But it wasn’t just meat that our forefathers ate, the great chances of failing often meant that the caveman (and later tribesmen) had a diet that was as versatile as that of a global traveller. And while agriculture did change the equation by making meat and other food items within easy reach, meat remained an integral part of the working men and women, though now the frequency reduced from whenever possible to once a week or more when there is a celebration.”

Interestingly, the hunting for meat (and seafood) practice is still followed in certain tribes across Odisha. And the reason for this is nature. With December, while the rest of the world reaches a temperature where cosiness and nourishment comes from preserved meat and produce, the sunny mornings here guarantee not only a pleasant hunting experience with most of the wild animals out in the open and thus an easy prey; but also rewarding fishing as the water on the surface here are still warm to get the fishes on the top rather than in the bottom of the sea elsewhere in the country.

As per old maritime tales, Chhadakhai was also the time when the Kaibartas, who would return to the shore after the first day of fishing would showcase the finest of seafoods to be bought – and then butchers the best of the meat after a month given to the lambs to feed, rest and grow.

How did Chhadakhai become a feast? Part of the reason could be of the community. Traditionally, most tribal settlements in Odisha worked on a simple concept of community table, where the members of a tribe would eat together bringing whatever was made in the house with the big dish made at the chieftain place. This was usually followed for big occasion like Chhadakhai when men went out hunting and came with the booty. Later on, it was a ruse adopted by the royals and others to celebrate their fruits of their land (and sea). Kalinga, under King Kharavela and others, celebrated Chhadakhai that came after the maritime trade and fishing resumed, with great pomp and show.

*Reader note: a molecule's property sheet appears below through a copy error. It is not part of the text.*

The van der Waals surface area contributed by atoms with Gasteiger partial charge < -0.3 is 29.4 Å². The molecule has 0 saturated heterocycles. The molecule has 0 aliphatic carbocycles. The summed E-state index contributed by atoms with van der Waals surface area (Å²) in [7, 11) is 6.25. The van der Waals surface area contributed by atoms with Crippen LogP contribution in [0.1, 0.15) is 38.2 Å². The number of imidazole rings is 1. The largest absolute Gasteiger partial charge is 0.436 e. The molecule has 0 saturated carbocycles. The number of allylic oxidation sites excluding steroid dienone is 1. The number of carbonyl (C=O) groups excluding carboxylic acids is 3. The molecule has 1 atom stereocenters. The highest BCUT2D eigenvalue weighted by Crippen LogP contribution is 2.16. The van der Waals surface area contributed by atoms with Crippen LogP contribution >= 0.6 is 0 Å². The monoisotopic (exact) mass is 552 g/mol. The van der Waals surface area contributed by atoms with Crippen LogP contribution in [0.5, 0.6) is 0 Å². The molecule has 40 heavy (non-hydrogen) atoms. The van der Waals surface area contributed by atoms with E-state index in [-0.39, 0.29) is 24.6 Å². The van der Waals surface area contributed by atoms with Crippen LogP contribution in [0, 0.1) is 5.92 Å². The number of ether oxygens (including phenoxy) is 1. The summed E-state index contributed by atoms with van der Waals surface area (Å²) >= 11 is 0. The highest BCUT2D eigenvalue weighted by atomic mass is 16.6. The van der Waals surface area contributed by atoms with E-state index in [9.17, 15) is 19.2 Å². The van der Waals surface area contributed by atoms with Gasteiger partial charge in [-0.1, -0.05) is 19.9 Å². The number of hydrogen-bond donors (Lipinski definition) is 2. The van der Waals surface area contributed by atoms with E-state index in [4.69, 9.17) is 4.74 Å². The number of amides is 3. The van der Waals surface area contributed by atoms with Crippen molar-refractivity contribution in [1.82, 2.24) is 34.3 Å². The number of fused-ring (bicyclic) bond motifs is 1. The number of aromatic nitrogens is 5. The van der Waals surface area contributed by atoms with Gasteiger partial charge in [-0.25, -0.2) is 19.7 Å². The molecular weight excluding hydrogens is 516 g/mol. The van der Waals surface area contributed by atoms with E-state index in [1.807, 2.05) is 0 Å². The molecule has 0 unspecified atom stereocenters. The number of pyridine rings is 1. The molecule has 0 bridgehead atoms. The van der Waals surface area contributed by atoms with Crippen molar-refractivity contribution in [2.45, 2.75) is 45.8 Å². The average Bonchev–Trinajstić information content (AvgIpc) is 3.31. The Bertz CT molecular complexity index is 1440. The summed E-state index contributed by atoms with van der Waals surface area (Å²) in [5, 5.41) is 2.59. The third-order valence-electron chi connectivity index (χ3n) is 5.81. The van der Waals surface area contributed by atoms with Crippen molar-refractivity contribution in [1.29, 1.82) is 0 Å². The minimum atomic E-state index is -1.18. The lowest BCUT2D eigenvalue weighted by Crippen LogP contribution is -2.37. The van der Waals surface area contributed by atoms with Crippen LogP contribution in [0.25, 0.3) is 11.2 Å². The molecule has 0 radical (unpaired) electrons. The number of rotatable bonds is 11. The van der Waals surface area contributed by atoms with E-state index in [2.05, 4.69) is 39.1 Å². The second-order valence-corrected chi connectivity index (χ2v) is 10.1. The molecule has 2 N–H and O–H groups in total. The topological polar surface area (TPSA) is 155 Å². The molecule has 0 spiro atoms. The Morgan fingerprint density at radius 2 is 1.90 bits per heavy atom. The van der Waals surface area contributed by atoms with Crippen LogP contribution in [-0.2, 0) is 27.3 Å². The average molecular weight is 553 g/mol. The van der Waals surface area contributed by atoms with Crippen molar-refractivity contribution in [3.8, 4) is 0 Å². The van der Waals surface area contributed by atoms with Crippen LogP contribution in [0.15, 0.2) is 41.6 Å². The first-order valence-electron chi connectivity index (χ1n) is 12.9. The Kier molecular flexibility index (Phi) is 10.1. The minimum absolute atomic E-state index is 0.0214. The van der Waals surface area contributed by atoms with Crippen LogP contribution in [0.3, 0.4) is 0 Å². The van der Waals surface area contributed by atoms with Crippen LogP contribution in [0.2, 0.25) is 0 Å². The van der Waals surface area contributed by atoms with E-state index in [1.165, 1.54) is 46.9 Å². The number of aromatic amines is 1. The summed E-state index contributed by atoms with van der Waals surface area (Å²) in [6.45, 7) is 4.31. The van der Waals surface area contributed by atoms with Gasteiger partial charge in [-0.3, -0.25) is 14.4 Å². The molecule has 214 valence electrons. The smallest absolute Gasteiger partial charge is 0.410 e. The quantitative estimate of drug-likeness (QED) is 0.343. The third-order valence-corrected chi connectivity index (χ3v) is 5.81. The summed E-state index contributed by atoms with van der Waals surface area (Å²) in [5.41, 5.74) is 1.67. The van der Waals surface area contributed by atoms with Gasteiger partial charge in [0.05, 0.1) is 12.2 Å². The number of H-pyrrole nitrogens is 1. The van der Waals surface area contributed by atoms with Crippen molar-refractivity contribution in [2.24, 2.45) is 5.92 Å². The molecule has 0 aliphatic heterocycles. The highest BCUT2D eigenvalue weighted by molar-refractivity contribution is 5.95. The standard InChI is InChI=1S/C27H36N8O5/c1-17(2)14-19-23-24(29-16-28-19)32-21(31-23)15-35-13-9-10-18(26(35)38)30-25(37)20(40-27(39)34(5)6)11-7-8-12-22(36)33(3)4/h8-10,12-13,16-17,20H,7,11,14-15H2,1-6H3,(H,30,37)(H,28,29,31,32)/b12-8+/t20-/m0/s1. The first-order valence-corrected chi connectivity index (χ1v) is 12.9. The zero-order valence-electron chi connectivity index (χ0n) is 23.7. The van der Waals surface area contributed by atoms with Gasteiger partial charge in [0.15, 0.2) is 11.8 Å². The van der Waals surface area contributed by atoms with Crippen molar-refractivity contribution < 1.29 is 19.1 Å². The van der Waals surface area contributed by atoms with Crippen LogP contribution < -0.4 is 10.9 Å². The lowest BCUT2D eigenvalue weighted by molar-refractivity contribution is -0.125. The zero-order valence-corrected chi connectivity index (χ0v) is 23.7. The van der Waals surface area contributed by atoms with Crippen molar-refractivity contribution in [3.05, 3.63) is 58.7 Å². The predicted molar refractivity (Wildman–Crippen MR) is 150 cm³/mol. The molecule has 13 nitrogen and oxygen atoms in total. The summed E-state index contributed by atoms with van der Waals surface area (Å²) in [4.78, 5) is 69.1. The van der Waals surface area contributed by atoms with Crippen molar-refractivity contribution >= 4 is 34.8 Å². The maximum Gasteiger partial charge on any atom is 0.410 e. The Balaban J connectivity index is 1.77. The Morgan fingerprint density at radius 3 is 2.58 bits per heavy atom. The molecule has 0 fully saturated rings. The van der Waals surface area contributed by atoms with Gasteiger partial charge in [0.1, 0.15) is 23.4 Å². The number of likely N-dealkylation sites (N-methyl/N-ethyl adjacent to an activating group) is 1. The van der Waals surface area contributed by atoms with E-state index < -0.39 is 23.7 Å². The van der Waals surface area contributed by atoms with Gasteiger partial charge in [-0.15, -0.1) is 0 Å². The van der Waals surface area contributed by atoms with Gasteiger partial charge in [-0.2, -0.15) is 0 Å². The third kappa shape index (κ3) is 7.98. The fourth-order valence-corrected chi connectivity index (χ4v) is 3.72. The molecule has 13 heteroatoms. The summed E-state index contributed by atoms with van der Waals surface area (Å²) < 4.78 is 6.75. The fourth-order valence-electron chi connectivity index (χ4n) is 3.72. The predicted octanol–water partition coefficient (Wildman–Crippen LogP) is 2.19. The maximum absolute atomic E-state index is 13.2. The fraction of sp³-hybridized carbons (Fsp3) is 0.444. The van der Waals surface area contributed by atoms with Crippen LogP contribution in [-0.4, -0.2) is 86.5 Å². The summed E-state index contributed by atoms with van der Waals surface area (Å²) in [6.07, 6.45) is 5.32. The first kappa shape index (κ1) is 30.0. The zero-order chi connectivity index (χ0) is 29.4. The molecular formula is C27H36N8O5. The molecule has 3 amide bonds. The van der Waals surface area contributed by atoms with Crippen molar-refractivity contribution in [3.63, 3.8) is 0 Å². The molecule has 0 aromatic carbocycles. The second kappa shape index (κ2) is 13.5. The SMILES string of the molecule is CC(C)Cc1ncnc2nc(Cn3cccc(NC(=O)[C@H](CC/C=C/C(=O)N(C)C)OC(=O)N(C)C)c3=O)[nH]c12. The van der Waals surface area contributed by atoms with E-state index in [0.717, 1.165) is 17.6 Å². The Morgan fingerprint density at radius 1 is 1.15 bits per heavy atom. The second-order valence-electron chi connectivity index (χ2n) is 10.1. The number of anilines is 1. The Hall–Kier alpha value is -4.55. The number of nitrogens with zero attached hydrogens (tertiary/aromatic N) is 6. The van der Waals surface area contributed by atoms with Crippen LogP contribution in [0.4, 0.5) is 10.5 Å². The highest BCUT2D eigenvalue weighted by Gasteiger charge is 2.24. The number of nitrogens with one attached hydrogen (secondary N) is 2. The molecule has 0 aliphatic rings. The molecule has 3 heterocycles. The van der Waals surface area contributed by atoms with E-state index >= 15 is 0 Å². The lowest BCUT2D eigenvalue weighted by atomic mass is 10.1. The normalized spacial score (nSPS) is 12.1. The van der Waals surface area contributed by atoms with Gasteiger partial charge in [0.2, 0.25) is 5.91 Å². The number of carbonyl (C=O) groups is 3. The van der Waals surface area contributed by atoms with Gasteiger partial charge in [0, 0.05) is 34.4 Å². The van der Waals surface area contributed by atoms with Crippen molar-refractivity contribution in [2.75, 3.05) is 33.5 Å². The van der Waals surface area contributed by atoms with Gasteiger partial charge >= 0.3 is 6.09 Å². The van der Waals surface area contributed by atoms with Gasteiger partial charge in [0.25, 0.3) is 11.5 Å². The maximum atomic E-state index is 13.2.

Later under the Mauryas, the tradition became a fascinating way to showcase the wealth of a prosperous kingdom, and so on.

The reason of observing such a day when meat is preferred over rice and root vegetable, also has a nutritional explanation. Says Bhassin, “There is a change of not only season – when winter reaches its peak – but also the moon phase, which affects the mind. The brain which is in its calm state is now under duress to manage a body that needs more energy to keep warm, and alert. Result, we move towards meat, especially dishes that allows us to chew, pull and tug at a piece of meat.”

Digesting it not only takes much energy but revvs up the thermal activity in our body, which the brain perceives as happiness, satiation and extra energy. Thus, keeping one active and alert. However, the pigging out done aimlessly can have a disaster result, points out Bhassin, “as we do not possess the same gut health as our Stone Age forefathers who not only had lots of meat but raw too. Result, once our gut bacteria is done digesting a sizeable portion of L-carnitine, a nutrient present in the body but also harvested from red meat, the rest can lead to nutrient overload that can affect the heart.” The prima facie that got red meat (mutton) its bad name.

Should you indulge in the meat feast this year? Yes, by all means, says Bhassin, but try putting in liver friendly produces like the gourd and sweet potatoes along with it to balance it, much like Jena’s plan.